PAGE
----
Returning to the town, Castruccio saw a figure pass along at the end of the street, which reminded him of one whom he had almost forgotten — Benedetto Pepi. “Alas! poor fellow,” said Castruccio to himself, “you will find the pillage of the Germans a tremendous evil. Well; as I restored your life once, I will now try, if I am not too late, to save the remnant of your property.”

He enquired of a passenger for the house of Benedetto Pepi. “If you mean Benedetto the Rich, if any can now be called rich in this miserable city,” replied the man, “I will conduct you to his house.”

“My Pepi ought rather, I think, to be called the poor; lead me however to Benedetto the Rich; and if he be a tall, gaunt figure with a wrinkled, leathern face, he is the man for whom I enquire.”

Castruccio was conducted to a palace in the highest and most commanding part of the town, built of large blocks of stone, and apparently firm and solid enough to bear a siege. The windows were few, small, grated and sunk deep in the wall; it had a high tower, whose port-holes shewed that it was of uncommon strength and thickness; a parapet built with turrets surrounded it at the top, and in every respect the mansion resembled more a castle, than a palace. The entrance was dark; and, by the number of grooves, it appeared as if there had been many doors; but they were all removed, and the entrance free. Castruccio advanced: there were two large halls on the ground — floor, on each side of the entrance-court; both were filled with German soldiers; they were high, dark, bare rooms, more like the apartments of a prison than a palace. In one of them a number of beds were laid on the paved floor; in the other there was a large fire in the middle, at which various persons were employed in the offices of cookery, and near this, a table was spread out with immense quantities of food, haunches of boiled beef, and black bread; two boys stood at either end of the table, each holding a large flaring torch; and the soldiers with riotous exclamations were choosing their seats on the benches that were placed around. Castruccio paused, unable to discern whether Pepi were among this strange company. At length he observed him standing in one corner filling large jugs from a barrel of wine: he accosted him with a voice of condolence; and Pepi looked up with his little bright eyes, and a face rather expressive of joy than sorrow. After he had recognized his guest, he left his wine barrel, and invited him into another room, for they could hardly distinguish each other’s voices amidst the shouts and tumult of the rude feasters. They ascended the steep narrow stairs; and, Castruccio complaining of want of light, Pepi said: “Let us go to the top of my tower; the sun has been set about ten minutes, and, although dark every where else, it will be light there. If you will wait a short time I will get the key.”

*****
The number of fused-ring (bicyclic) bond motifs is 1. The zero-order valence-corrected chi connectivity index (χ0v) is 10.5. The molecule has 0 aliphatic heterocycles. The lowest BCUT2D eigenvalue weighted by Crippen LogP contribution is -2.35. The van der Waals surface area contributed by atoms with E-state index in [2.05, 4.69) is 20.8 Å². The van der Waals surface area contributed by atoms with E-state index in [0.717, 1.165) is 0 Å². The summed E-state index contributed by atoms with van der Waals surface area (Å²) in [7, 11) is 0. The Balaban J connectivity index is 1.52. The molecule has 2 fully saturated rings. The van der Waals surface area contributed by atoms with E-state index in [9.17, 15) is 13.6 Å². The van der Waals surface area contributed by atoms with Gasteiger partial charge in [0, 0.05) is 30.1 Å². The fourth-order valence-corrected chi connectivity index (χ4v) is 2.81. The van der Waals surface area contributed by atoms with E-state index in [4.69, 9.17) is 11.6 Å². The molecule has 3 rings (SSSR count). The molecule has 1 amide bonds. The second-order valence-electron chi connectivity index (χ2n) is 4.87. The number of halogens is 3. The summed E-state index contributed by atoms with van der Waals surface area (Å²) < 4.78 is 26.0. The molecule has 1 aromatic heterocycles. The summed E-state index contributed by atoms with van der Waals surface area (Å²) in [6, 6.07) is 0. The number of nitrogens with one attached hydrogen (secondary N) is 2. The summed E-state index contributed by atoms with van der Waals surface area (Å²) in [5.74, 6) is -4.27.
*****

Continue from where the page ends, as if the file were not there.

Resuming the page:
Pepi descended the stairs; and from a small port-hole Castruccio saw him cross the court, and then in a few minutes return with cautious and observant steps. When he came near Castruccio, he said: “Those German ruffians are now eating and drinking, and will not mark us; yet let us tread lightly, for I have admitted none of them to my tower, nor is it my intention to do so. It is a place of strength; and the little I have in the world is preserved here, which little in spite of the emperor and his devils I will preserve.”

Although the tower had appeared large without, yet its walls were so thick that there was only room left within for a small circular staircase; at the top of this Pepi undrew the bolts, pushed up a trap-door, and they ascended to the platform on the outside. The sky was darkening; but the west was tinged with a deep orange colour, and the wide and dusky plain of Lombardy lay far extended all around: immediately below was the town of Cremona, which to them appeared as silent and peaceful as if the inhabitants were in the enjoyment of perfect security. They continued some minutes gazing silently, Castruccio on the wide extent of scenery before him, Pepi on the thick walls of his tower. At length the former said; “An evil star pursues you, Messer Benedetto, and I am afraid that you were born in the descent of some evil constellation.”

“Doubtless,” replied Pepi: yet there was an indescribable expression in his countenance and manner, that startled his companion; his eyes sparkled, and the lines of his face, as plainly as such things could speak, spoke joy and exultation. His voice however was drawn out into accents of grief, and he ended his reply by a groan.

“Your palace is wasted by these ruffians.”

“Nay, there is nothing to waste; the walls are too thick to be hurt, and I removed every thing else before they came.”

“They consume your food.”

“I have none to consume. I am a poor, lone man, and had no food in the house for them. They bring their rapine here; I send my squire for wood, wherever he can collect it; I make a fire, and they dress their food; and that is all that they get by me.”

“Have you lost no friend or relation in the war?”

“There is no one whom I love; I have met with undutifulness and ingratitude, but no kindness or friendship; so I should not have mourned, if my relations had fallen; but they are all safe.”